Plant groups explained
Five major groups of plants were included in the IUCN Sampled Red List Index for Plants. Find out more about them here.
From the results of the IUCN Sampled Red List Index for Plants, it is possible to say for the first time which plants are more threatened, where and why.
The sample of plant species assessed in this project is representative of the world’s plants as a whole, and enough species have been assessed to give much more detail about threats to plants from different habitats and regions. By combining the results for each of the major plant groups, a robust picture of the threats facing plant diversity emerges. Find out more about the key plant groups included in this project below.
Use our interactive chart to find out more about the proportion of all plant species that are threatened and compare the level of threat facing different plant groups.
Monocotyledons, also known as monocots, are a major group of flowering plants. The seedlings usually have a single cotyledon (or seed-leaf) and the leaves are usually parallel-veined. Monocots include orchids, daffodils, lilies, irises, palms, grasses and sedges.
There are around 75,000 different plant species known to science in the monocots group. Globally, the proportion of monocots under threat of extinction is around 22%. Examples of monocots reviewed in this project include:
- Common snowdrop (Galanthus nivalis)
- Lemon grass (Cymbopogon citratus)
- Agrostis trachychlaena
- Amazon lily (Caliphruria tenera)
- Dypsis brevicaulis
- Blushing bride (Tillandsia ionantha)
- Ensete ventricosum
Bryophytes are small, non-vascular plants, such as mosses, liverworts and hornworts. They play a vital role in regulating ecosystems because they provide an important buffer system for other plants, which live alongside and benefit from the water and nutrients that bryophytes collect.
Some bryophyte species are amongst the first to colonise open ground. Bryophytes are also very good indicators of habitat quality as many plant species in this group are sensitive to levels of moisture in the atmosphere, which are lower in disturbed habitats because there is less shade.
Bryophytes do not have seeds or flowers. Instead they reproduce via spores.
There are around 13,000 different plant species known to science in the bryophytes group. Globally, the proportion of bryophytes under threat of extinction is around 15%.
Pteridophytes are vascular plants and have leaves (known as fronds), roots and sometimes true stems, and tree ferns have full trunks. Examples include ferns, horsetails and club-mosses. Fronds in the largest species of ferns can reach some six metres in length!
Many ferns from tropical rain forests are epiphytes, which means they only grow on other plant species; their water comes from the damp air or from rainfall running down branches and tree trunks. There are also some purely aquatic ferns such as water fern or water velvet (Salvinia molesta) and mosquito ferns (Azolla species).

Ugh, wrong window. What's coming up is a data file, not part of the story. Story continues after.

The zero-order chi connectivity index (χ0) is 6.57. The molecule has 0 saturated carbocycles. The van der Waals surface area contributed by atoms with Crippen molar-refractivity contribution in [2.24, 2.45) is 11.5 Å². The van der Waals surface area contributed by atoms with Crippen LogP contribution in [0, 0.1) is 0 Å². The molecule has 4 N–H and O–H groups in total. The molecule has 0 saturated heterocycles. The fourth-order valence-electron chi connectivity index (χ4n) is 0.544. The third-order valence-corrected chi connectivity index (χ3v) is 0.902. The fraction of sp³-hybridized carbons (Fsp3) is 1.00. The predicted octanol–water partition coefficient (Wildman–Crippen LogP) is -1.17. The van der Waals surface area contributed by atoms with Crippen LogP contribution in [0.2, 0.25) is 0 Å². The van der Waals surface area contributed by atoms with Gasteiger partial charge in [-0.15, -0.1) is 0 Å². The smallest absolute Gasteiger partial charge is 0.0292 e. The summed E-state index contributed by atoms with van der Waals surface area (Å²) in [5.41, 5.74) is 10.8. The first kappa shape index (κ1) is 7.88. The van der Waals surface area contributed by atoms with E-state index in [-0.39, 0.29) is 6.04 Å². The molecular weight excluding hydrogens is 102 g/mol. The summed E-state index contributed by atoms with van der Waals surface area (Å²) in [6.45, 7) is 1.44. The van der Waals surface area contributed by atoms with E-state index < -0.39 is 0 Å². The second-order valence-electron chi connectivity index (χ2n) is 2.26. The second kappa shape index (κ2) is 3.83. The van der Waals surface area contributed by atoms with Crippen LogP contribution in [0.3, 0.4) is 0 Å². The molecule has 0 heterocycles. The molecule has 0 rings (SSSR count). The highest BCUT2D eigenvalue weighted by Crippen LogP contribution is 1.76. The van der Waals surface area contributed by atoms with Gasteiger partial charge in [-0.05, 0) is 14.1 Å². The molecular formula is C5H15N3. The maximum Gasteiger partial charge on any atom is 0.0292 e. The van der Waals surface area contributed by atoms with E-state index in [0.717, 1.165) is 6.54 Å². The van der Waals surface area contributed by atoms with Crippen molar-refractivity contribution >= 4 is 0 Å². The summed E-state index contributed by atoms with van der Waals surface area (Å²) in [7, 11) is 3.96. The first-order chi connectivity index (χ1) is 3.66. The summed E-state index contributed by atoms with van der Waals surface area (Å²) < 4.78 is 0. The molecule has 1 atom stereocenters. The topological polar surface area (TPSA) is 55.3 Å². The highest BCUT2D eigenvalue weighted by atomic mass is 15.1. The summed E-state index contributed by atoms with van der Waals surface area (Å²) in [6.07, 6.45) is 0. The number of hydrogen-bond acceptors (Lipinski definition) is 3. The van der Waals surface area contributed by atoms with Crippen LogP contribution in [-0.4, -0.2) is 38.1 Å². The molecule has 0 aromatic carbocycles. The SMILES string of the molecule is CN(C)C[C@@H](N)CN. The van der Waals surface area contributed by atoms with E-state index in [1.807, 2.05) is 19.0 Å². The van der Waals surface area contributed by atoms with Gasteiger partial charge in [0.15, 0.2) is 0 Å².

Pteridophytes do not have seeds or flowers either, instead they also reproduce via spores.
There are around 13,000 different plant species known to science in the pteridophytes group. Globally, the proportion of pteridophytes under threat of extinction is around 14%. Examples of pteridophytes reviewed in this project include:
- Isoetes biafranum
- Asplenium mossambicense
Gymnosperms are seed-bearing plants, such as cycads, ginkgo, yews and conifers, in which the ovules or seeds are not enclosed in an ovary. The word "gymnosperm" comes from the Greek word gymnospermos, meaning "naked seeds". Gymnosperm seeds develop either on the surface of scale or leaf-like appendages of cones, or at the end of short stalks.
The largest group of living gymnosperms are the conifers (pines, cypresses and relatives) and the smallest is ginkgo, a single living plant species found in China.
There are around 1,000 different plant species known to science in the gymnosperms group. Globally, the proportion of gymnosperms under threat of extinction is around 36%. Examples of gymnosperms reviewed in this project include:
Legumes are a large and economically important family of flowering plants. Common names used to describe this group include the legume family, pea family, bean family and pulse family.
A common characteristic of plant species in the legume family is the presence of a simple dry fruit that usually dehisces (opens along a seam on two sides). A name often used to describe this type of fruit is a "pod".
Plant species in the legume family grow in many environments and climates and are found throughout the world. Examples of plant species that are important to agricultural trade include: soybean (Glycine max), chickpea (Cicer arietinum), peanut (Arachis hypogaea) and licorice (Glycyrrhiza glabra).
There are around 19,000 different plant species known to science in the legumes group. Globally, the proportion of legumes under threat of extinction is around 12%. Examples of legumes reviewed in this project include:
- Whited's milkvetch (Astragalus sinuatus)
- Hazovola (Dalbergia andapensis)
- Wood bitter-vetch (Vicia orobus)
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